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Fillings under the tooth magnifier: amalgam, plastic, gold or ceramic
To ensure that a diseased tooth remains intact, dentists drill out the affected caries, clean them and close any gaps that are created with various fillings. "However, with regard to the materials used for this, there is a large selection that differs primarily in price and durability, but also in compatibility and aesthetic features," explains Dr. Christoph Sliwowski, head of the Dental Implant Clinic Düsseldorf at St. Vinzenz Hospital, and describes in the following overview which criteria patients should consider when making their selection:
For a long time, doctors preferred amalgam as the best material for dental fillings - even if it is not the first choice aesthetically. After all, the inexpensive material not only ensures a good seal of the tooth, but also has a shelf life of over 10 years. However, amalgam fillings slowly dissolve over time and, due to the mercury they contain, are suspected of causing symptoms such as a constant feeling of fatigue, headache and jaw pain, but also muscle cramps. Therefore, more and more medical professionals are refraining from using it. From July 2018, use by children, expectant mothers and breastfeeding women is already legally restricted.
Dental fillings made of plastic, which dentists also refer to as composites, are considered a cheap alternative. Depending on oral hygiene, they usually last 4 to 9 years. However, this only applies to light-curing composites made from modern high-performance plastics, such as PEEK. With chemically curing plastics, microcracks often form during curing, in which bacteria find ideal shelter and lead to renewed caries formation. "Thanks to the improved material properties, there are fewer signs of wear and hardly any color changes when enjoying special foods such as coffee or red wine," says Dr. Sliwowski.
Gold is used as one of the longest lasting, most compatible, but also the most expensive materials for dental fillings. Due to the particularly hard property, doctors prefer to use the precious metal in the back of the molars. The chewing loads are greatest here and the striking appearance is least noticeable. Gold fillings usually last 10 to 15 years and close gaps to the edges, so they do not offer space for caries and other pathogens.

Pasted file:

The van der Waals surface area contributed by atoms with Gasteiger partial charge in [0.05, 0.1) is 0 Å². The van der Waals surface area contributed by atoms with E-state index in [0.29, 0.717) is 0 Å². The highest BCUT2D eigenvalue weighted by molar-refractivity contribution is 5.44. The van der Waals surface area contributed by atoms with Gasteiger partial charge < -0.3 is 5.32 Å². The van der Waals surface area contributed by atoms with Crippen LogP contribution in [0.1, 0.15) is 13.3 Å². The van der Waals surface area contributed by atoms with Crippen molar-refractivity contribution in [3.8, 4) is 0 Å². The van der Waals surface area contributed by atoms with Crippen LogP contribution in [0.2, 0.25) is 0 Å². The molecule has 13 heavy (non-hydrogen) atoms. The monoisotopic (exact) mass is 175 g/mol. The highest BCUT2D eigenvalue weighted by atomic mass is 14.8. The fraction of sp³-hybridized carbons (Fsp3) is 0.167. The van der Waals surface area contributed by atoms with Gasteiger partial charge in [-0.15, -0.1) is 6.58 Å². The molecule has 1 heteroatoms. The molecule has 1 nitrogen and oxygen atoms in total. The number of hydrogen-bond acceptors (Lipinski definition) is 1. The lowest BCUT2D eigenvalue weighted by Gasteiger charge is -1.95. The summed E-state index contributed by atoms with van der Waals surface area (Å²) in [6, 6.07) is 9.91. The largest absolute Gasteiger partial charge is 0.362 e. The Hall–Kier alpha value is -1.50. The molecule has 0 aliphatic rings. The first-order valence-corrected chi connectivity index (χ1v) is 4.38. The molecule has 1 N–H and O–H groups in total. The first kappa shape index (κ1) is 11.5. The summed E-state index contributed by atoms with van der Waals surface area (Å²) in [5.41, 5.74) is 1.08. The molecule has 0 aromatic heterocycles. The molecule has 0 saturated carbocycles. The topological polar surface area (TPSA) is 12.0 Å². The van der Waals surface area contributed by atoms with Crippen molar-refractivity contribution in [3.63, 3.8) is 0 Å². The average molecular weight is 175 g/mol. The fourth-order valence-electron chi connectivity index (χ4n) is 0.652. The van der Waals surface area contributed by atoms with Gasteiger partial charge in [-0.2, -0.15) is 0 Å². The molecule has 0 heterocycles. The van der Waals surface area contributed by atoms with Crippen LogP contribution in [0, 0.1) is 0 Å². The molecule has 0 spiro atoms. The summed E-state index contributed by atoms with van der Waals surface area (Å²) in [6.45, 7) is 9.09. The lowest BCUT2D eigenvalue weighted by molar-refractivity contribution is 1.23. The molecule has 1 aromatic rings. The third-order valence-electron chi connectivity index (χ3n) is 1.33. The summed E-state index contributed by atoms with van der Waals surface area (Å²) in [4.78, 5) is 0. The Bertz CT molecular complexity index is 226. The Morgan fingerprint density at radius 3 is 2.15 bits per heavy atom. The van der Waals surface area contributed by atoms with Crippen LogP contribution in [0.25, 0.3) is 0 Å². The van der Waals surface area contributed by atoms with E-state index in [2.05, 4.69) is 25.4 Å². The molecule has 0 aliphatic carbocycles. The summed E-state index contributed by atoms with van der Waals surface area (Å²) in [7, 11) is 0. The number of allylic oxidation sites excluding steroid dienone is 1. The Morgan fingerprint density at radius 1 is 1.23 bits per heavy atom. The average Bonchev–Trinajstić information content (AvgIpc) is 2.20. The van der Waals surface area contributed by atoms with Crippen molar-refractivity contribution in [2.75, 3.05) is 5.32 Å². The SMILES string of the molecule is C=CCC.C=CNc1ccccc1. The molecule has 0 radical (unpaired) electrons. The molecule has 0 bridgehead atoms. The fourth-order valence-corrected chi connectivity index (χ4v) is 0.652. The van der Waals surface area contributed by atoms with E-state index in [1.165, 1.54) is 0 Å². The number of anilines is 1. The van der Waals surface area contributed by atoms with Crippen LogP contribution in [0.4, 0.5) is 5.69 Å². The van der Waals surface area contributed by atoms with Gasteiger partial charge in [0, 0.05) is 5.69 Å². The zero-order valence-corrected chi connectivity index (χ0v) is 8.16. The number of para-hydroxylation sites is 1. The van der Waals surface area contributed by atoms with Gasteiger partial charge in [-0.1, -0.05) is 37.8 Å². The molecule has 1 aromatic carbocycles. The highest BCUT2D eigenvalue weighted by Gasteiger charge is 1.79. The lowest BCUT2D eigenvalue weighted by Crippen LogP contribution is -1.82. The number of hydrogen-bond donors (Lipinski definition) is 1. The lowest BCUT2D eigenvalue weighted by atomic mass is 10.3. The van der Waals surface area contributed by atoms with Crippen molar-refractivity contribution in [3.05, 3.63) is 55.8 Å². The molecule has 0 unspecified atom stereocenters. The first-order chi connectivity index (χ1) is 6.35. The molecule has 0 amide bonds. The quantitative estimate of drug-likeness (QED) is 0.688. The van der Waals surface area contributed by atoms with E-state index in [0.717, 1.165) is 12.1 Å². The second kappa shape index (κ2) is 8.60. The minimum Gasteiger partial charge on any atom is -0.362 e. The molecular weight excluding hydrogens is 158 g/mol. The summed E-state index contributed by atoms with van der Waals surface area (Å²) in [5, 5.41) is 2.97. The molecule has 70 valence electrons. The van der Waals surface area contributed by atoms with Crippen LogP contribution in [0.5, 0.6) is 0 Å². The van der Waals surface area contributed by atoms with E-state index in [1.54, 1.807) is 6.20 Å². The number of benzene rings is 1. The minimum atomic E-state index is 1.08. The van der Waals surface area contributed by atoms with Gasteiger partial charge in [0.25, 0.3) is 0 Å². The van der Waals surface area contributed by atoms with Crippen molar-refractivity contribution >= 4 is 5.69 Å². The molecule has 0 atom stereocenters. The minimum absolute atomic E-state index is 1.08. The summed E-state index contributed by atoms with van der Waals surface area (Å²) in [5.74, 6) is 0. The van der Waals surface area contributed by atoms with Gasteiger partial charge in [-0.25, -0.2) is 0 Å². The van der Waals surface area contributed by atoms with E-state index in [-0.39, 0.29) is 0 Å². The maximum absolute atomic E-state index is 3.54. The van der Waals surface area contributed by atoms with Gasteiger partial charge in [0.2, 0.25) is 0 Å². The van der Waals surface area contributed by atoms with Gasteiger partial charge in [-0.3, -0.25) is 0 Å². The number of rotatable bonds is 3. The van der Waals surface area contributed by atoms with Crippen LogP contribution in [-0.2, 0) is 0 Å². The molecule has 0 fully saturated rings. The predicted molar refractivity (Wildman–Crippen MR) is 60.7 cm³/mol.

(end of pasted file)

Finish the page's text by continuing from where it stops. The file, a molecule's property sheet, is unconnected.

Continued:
Since the color of ceramic can be precisely adjusted and its translucency is similar to that of the original teeth, the material is a favorite among dental fillings - especially in the posterior and anterior areas. Patients also appreciate it due to its good tolerance and long shelf life of 10 to 12 years. Unpleasant side effects, such as flaking of fillings that have become brittle, are a thing of the past here, too, thanks to further developed material technology and the use of high-performance ceramics such as zirconium oxide. The only disadvantage is the high purchase costs, which have so far not been fully covered by health insurance companies.
The general rule: The more careful the individual dental care, the longer the filling. Ideally, however, patients should not need any fillings. "Regular visits to the dentist, annual prophylaxis appointments and daily oral hygiene create the ideal conditions for a healthy mouth," emphasizes Dr. In conclusion, Sliwowski.